Building support for basic research, the allocation of federal funding, fixing peer review, and improving research assessment were hot topics at the American Society for Cell Biology (ASCB) annual meeting held in New Orleans this week. Here are some notable quotes from the conference.
Life is a DNA software system. Change the software, change the species.
—Biologist Craig Venter, discussing his team’s synthetic genomics work.
Why this year? Why not 10 years ago? Why not 10 years from now? Why not never?
—Yale University’s James Rothman on the questions he asked himself when he received his early-morning phone call informing him that he’d just won the Nobel Prize in Physiology or Medicine for his work on vesicular transport.
Basic science is the way to do translational research.
—ASCB President Don Cleveland, from the University of California, San Diego, discussing the increasing pressure on cell biologists to pursue projects of potential clinical significance.
We didn’t like the impact [that] impact factors were having on scientists.
—University of California, Berkeley’s David Drubin on one reason for launching the San Francisco Declaration on Research Assessment—which aims “to improve the ways in which the outputs of scientific research are evaluated”—last year.
While joining the National Institute of General Medical Sciences (NIGMS) as director at a time the National Institutes of Health (NIH) budget doubling was coming to a close might deter most, Jeremy Berg took the job for that exact reason. “If I was offered the position [of NIGMS director] and declined, I would lose the right to complain,” Berg said during his keynote talk.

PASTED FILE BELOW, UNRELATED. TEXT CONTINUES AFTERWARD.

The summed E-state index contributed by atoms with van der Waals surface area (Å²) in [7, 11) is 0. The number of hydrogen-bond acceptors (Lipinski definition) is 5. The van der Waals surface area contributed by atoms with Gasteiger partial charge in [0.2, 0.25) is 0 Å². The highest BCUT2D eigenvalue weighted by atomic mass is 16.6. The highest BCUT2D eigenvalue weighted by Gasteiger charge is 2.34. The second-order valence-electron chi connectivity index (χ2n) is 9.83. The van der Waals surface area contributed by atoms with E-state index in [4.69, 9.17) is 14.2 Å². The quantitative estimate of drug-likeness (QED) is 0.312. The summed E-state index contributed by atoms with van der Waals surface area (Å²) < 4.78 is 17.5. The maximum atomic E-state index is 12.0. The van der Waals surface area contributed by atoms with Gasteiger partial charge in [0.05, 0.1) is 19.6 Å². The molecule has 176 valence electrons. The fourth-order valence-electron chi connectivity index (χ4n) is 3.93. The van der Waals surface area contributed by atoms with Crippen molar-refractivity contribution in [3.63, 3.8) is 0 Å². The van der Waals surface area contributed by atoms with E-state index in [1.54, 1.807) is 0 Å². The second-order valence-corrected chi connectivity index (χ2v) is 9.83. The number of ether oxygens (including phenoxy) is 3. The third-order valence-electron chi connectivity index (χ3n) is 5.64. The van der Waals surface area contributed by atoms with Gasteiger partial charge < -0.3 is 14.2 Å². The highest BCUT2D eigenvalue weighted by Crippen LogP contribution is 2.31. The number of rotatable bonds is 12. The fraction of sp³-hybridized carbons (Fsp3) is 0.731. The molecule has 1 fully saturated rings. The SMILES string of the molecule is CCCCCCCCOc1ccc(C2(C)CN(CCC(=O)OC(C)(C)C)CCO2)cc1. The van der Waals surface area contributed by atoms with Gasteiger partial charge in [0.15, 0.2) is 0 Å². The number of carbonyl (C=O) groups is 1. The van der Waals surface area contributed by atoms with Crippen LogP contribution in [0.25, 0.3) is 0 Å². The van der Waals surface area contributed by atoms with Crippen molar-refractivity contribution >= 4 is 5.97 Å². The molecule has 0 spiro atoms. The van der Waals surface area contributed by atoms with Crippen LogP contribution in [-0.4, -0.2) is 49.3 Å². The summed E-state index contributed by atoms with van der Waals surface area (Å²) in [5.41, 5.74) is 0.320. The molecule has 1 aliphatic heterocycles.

When choosing whom and which projects to fund, “we are not playing with Monopoly money. The money that Congress gives us to invest in the biomedical enterprise is hard-earned taxpayer money. It comes from schoolteachers, factory workers, small business owners—people like you all over the country. So it is essential that all of us, not just us at the NIH but all of you who get this money, make sure that we’re using it in the most efficient and effective ways possible. ”
—NIGMS director Jon LorschFLICKR, P E E P E R
“Cell biology has a lot to contribute to the BRAIN Initiative,” Rockefeller University’s Cori Bargmann, co-chair of the committee in charge of planning NIH’s involvement in the federal project. “We really don’t know what all the cell types are in the nervous system. It’s kind of embarrassing.”
Research communication is a field that is in transition at this point.
—Mark Patterson, executive director of eLife